Maria Clara Melo Fontoura grew up with the wonder of Studio Ghibli films, the vibrant colors as Ponyo discovered the underwater world or Kiki soaring through the sky on a broomstick. Now in tenth grade, Fontoura has deeply studied their work and incorporated their techniques into her own art.
Her elementary school in Brazil first allowed her a space for art, where the students would have drawing competitions during class. Fontoura’s fellow students began to ask her to draw simple pieces for them, such as dragons. During this time she was introduced to her first Studio Ghibli film.
“One afternoon I came back to school and on the public broadcasting service for kids they were running this new movie all the way from Asia,” Fontoura said. “I went home and ran to turn on the TV and it was the movie “Ponyo” from studio Ghibli. So many colors and shapes were moving, I didn’t think people could animate that way. The water, fish, people, story, were all wonderful.”
The movie inspired Fontoura to put more of her heart into her own drawings. She used to think the epitome of art lay in cave paintings and Renaissance art, she said, and realized that art could go further.
“I started drawing anything and everything and trying to put the magic into the drawing, rather than make it look pretty,” Fontoura said.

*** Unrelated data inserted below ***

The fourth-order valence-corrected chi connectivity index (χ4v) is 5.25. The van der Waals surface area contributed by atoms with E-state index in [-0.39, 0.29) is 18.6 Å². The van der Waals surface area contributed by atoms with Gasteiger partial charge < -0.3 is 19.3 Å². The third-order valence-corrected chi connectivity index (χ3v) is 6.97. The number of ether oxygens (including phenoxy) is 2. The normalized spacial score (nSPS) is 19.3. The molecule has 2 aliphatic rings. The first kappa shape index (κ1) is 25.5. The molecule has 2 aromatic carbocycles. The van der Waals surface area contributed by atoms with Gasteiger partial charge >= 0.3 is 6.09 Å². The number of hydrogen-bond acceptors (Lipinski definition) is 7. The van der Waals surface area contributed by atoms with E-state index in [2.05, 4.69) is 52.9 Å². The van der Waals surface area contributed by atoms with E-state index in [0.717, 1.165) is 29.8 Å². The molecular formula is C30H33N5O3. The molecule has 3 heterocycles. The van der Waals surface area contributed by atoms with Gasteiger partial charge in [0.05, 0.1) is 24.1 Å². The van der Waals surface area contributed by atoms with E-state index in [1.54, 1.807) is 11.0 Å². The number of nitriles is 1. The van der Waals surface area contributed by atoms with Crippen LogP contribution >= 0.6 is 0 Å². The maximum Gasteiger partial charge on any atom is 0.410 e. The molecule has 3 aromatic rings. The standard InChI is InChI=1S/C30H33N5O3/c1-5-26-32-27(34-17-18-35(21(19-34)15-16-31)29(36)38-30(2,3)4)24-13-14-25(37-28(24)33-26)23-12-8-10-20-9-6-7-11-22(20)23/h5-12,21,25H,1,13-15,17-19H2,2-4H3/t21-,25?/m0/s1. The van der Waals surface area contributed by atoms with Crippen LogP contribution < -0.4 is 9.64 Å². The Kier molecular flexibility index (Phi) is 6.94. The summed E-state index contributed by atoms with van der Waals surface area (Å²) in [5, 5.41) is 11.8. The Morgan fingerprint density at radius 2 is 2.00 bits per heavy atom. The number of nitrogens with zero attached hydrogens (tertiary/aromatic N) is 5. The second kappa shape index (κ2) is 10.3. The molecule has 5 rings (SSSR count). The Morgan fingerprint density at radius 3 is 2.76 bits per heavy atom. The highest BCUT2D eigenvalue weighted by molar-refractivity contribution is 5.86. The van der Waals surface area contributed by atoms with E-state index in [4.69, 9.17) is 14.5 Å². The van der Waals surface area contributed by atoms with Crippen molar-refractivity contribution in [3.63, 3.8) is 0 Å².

Fontoura moved to the United States when she was in sixth grade and enrolled at Pine View in eighth. Given her course load, she did not have an abundance of time to dedicate to her art outside the classroom. In Louis Miller’s 2D Art Class, though, she was given enough creative freedom to inspire her. When she took the class last year, she was asked to create a piece of art that was simultaneously three-dimensional and two-dimensional. This consisted of drawing the background on one paper and the characters on another. She came across the work of Studio Ghibli in her research and decided to recreate a scene from “Kiki’s Delivery Service” where the main character was flying on a broom.
This project kickstarted her deep dive into the studio. She began to research it on her own and watch more of their creations. She spotted the differences in Studio Ghibli’s work compared to those of Disney and Pixar. It taught her the importance of color and background, she said, how the objects fit into space. Just like in real life, the world is not made around the character, but the character is made around the world.
“In “Ponyo,” there’s a scene where she eats hot porridge, and she spits it out immediately,” Fontoura said. “She does what a real kid would do. [Ghibli animators] capture that essence. The kids in Disney, to me, act like little adults.”
This article is linked to a QR code that appears in print on Dec. 17, 2021, Entertainment, Page 8, of The Torch with the headline: The Magic Of Studio Ghibli.